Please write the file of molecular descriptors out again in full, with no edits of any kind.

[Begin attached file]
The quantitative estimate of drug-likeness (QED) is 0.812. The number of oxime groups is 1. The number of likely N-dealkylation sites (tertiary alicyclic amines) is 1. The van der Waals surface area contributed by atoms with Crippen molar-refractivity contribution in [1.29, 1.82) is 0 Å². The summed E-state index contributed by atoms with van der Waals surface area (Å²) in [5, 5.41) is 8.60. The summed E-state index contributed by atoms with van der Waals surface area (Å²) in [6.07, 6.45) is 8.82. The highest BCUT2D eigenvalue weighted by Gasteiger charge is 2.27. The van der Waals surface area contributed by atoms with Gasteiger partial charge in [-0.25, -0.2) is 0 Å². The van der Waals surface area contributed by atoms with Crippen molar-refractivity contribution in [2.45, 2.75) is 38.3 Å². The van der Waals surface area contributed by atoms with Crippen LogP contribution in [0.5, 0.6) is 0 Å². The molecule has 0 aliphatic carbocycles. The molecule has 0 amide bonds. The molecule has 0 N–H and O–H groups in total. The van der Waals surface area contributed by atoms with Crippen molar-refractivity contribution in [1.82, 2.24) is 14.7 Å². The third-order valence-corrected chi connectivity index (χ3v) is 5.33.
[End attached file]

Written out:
The quantitative estimate of drug-likeness (QED) is 0.812. The number of oxime groups is 1. The number of likely N-dealkylation sites (tertiary alicyclic amines) is 1. The van der Waals surface area contributed by atoms with Crippen molar-refractivity contribution in [1.29, 1.82) is 0 Å². The summed E-state index contributed by atoms with van der Waals surface area (Å²) in [5, 5.41) is 8.60. The summed E-state index contributed by atoms with van der Waals surface area (Å²) in [6.07, 6.45) is 8.82. The highest BCUT2D eigenvalue weighted by Gasteiger charge is 2.27. The van der Waals surface area contributed by atoms with Gasteiger partial charge in [-0.25, -0.2) is 0 Å². The van der Waals surface area contributed by atoms with Crippen molar-refractivity contribution in [2.45, 2.75) is 38.3 Å². The van der Waals surface area contributed by atoms with Crippen LogP contribution in [0.5, 0.6) is 0 Å². The molecule has 0 aliphatic carbocycles. The molecule has 0 amide bonds. The molecule has 0 N–H and O–H groups in total. The van der Waals surface area contributed by atoms with Crippen molar-refractivity contribution in [1.82, 2.24) is 14.7 Å². The third-order valence-corrected chi connectivity index (χ3v) is 5.33.